and Xue Gong
’s Securing the Belt and Road: Risk Assessment, Private Security and Special Insurances Along the New Wave of Chinese Outbound Investments
(Palgrave Macmillan, 2018) significantly contributes to an understanding not only of China’s ambitious infrastructure and energy driven Belt and Road Initiative, but also the increasing challenges it poses for China itself. The multiple security issues the initiative poses, including political instability, religious and ethnic tensions, fragile legal environments, criminality, environmental degradation and social strains, has sparked the rise of a Chinese private security industry with what the authors call Chinese characteristics. Populated primarily by former People’s Liberation Army and police officers, the industry is on a steep learning curve that makes it dependent on Western and Russian expertise. It also has to come to grips with the fact that China’s mushrooming overseas investment threatens to drag the People’s Republic into international crises. Arduino and Gong and their contributors to this edited volume lay out a compelling argument for the need to not only physically secure Chinese personnel and assets but also develop guidelines for risk assessment, special insurance vehicles and crisis management in a world in which state-owned enterprises lack adequate security or an understanding for the utility of corporate social responsibility. In doing so, their edited volume constitutes a major addition to the understanding of China’s Belt and Road Initiative that de facto creates a building block of an as yet undefined new world order.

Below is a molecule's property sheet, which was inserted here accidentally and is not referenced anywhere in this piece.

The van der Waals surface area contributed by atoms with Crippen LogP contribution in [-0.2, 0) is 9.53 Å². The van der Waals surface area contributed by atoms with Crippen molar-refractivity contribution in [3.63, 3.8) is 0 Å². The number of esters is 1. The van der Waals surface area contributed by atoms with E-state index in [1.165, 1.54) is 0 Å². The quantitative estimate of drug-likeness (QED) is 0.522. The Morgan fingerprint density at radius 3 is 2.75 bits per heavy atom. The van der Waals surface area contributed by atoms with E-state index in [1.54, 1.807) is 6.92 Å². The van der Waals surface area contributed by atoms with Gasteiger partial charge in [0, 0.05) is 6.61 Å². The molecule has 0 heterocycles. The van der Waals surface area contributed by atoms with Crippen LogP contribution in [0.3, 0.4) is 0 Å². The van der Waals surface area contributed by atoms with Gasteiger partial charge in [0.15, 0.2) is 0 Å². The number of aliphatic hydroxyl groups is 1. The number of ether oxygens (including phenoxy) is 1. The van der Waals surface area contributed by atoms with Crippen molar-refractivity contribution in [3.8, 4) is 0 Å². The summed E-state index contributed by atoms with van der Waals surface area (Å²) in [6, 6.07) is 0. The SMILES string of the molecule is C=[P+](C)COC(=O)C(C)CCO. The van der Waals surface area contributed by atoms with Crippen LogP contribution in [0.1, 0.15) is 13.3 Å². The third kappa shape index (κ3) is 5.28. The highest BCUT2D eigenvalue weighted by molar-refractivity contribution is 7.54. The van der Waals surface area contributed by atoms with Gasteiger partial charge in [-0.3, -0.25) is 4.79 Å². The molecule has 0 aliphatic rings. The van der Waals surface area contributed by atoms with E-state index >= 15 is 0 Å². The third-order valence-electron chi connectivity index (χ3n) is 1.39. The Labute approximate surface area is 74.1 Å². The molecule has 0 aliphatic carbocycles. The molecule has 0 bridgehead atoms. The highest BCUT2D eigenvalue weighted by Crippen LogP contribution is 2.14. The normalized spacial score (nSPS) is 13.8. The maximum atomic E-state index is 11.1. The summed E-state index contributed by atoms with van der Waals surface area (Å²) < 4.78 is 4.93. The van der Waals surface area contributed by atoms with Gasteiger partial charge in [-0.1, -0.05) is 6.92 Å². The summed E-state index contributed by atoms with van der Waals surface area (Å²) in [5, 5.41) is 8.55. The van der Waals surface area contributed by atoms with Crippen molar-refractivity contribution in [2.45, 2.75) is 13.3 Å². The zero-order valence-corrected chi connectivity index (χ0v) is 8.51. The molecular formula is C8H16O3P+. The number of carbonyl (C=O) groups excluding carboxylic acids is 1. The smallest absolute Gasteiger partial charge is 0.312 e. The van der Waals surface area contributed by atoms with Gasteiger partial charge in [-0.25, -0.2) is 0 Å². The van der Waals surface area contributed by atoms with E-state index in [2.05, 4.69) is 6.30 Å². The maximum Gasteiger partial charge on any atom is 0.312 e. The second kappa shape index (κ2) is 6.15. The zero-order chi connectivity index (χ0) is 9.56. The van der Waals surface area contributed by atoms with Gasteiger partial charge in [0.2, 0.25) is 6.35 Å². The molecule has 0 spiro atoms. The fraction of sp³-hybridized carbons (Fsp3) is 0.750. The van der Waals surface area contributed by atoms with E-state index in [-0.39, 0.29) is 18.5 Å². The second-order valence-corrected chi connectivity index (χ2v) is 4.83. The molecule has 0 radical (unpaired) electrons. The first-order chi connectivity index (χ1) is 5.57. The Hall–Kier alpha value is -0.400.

James M. Dorsey is a senior fellow at Singapore’s S. Rajaratnam School of International Studies.